Refugees sentenced for setting fire to homeless man in Berlin
One man sentenced to almost three years in jail after attack in station on Christmas Eve
The men gathered around a green wooden bench in Schönleinstrasse train station where one lit a tissue and laid it near the head of the sleeping man. Photograph: Meißner/ullstein bild via Getty Images
A 21-year-old refugee in Germany has received a two-year, nine-month prison sentence after setting fire to a homeless man sleeping on a Berlin underground station bench last Christmas Eve.
Only the intervention of other passengers ensured the fire was extinguished and the sleeping man, a 37-year-old from Poland, came to no harm. Five other men, one just 16, were given suspended sentences as accessories to the attack. With its sentencing, the court declined to follow the state prosecutor demand for a four-year attempted murder conviction.
The attack by the seven refugees, aged between 16 and 21, incensed Germans and hardened public attitudes to the one million asylum seekers accepted in 2015 and 2016.
“I cannot conceive now what I did, we wanted to play a trick,” said the 21-year-old ring-leader, named in court only as Nour. Apologising for his actions, he said in a statement: “I am aware how disastrous an image this gives of refugees.”
The man said he grew up in a camp for Palestinian refugees in Damascus until he fled to Germany. On Christmas Eve he drifted through the German capital with a group of other asylum seekers he claimed not to know, consumed ecstasy, heroin and half a bottle of vodka-cola.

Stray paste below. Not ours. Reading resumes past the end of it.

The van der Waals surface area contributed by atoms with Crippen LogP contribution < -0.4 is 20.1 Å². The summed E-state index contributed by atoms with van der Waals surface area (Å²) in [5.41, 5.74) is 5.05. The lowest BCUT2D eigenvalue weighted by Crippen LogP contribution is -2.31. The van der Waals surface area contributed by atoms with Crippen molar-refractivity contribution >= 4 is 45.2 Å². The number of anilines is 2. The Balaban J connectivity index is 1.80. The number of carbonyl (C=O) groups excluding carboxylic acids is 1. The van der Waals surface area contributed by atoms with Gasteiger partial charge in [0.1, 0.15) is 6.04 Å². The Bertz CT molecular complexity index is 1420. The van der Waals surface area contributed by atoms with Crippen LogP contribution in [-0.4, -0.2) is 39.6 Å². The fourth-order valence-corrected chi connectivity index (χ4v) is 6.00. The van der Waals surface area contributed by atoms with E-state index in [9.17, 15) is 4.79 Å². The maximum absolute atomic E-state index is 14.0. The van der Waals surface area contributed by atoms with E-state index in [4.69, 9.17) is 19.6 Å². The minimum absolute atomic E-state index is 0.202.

Security footage from one U-Bahn train station shows what happened next: the men gathered around a green wooden bench in Schönleinstrasse train station where an animated Nour lit a tissue and laid it near the head of the sleeping man.
As the man’s rucksack caught fire the men pulled up their hoodies and disappeared, laughing, into a train.
“They left the spreading of the smouldering fire to chance,” said the prosecutor, and their victim at risk of burning “tortuously”.
“That the victim didn’t die,” the prosecutor added, “is no thanks to the accused.”
Train station cameras show other passengers rushing to extinguish the fire, leaving the homeless man sitting dazed beside his singed possessions.
The other defendants had similar biographies to Nour with three receiving eight-month suspended youth sentences for failure to assist a person in danger. Two others, a 16-year-old named only as Bashar and a 19-year-old called Mohamad were given additional two-year juvenile sentences on probation.
During the trial, psychological experts criticised a series of failures by Berlin welfare authorities and said the case spoke volumes about the fate of underage refugees who disappeared through the cracks of the system to join gangs.
Among those handed suspended sentences was Bashar, just 14 when his father, a teacher, was arrested in Damascus and disappeared two years ago. His mother paid traffickers to get her son to Germany, where he fell between the cracks. A third accused, 17-year-old Ayman, worked as a car mechanic in Libya until his brother was kidnapped and he fled.
“I didn’t come to Germany to sit in prison,” said Mohamad, by way of apology, “Not even a crazy person does that.”